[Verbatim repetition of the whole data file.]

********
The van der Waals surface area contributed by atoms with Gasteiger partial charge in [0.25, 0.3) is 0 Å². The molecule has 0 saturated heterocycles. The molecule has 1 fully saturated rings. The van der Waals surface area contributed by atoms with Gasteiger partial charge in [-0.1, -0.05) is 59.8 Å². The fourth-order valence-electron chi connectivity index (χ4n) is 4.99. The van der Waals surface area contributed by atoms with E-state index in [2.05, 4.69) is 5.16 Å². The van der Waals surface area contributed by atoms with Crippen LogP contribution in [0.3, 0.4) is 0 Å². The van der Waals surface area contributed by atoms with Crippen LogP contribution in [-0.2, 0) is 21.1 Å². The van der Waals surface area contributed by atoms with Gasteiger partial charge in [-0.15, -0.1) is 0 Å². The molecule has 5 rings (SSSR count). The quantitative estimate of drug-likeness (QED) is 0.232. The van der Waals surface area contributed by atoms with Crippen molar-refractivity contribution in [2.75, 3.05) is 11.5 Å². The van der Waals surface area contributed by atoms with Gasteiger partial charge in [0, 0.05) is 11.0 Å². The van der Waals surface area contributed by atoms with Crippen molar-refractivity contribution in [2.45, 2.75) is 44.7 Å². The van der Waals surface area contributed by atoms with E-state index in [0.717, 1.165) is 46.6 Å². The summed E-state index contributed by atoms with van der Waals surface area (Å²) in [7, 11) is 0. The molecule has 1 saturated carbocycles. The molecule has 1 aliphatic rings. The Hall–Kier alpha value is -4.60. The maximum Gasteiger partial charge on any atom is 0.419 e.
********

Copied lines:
The van der Waals surface area contributed by atoms with Gasteiger partial charge in [0.25, 0.3) is 0 Å². The molecule has 0 saturated heterocycles. The molecule has 1 fully saturated rings. The van der Waals surface area contributed by atoms with Gasteiger partial charge in [-0.1, -0.05) is 59.8 Å². The fourth-order valence-electron chi connectivity index (χ4n) is 4.99. The van der Waals surface area contributed by atoms with E-state index in [2.05, 4.69) is 5.16 Å². The van der Waals surface area contributed by atoms with Crippen LogP contribution in [0.3, 0.4) is 0 Å². The van der Waals surface area contributed by atoms with Crippen LogP contribution in [-0.2, 0) is 21.1 Å². The van der Waals surface area contributed by atoms with Gasteiger partial charge in [-0.15, -0.1) is 0 Å². The molecule has 5 rings (SSSR count). The quantitative estimate of drug-likeness (QED) is 0.232. The van der Waals surface area contributed by atoms with Crippen molar-refractivity contribution in [2.75, 3.05) is 11.5 Å². The van der Waals surface area contributed by atoms with Gasteiger partial charge in [0, 0.05) is 11.0 Å². The van der Waals surface area contributed by atoms with Crippen molar-refractivity contribution in [2.45, 2.75) is 44.7 Å². The van der Waals surface area contributed by atoms with E-state index in [0.717, 1.165) is 46.6 Å². The summed E-state index contributed by atoms with van der Waals surface area (Å²) in [7, 11) is 0. The molecule has 1 saturated carbocycles. The molecule has 1 aliphatic rings. The Hall–Kier alpha value is -4.60. The maximum Gasteiger partial charge on any atom is 0.419 e.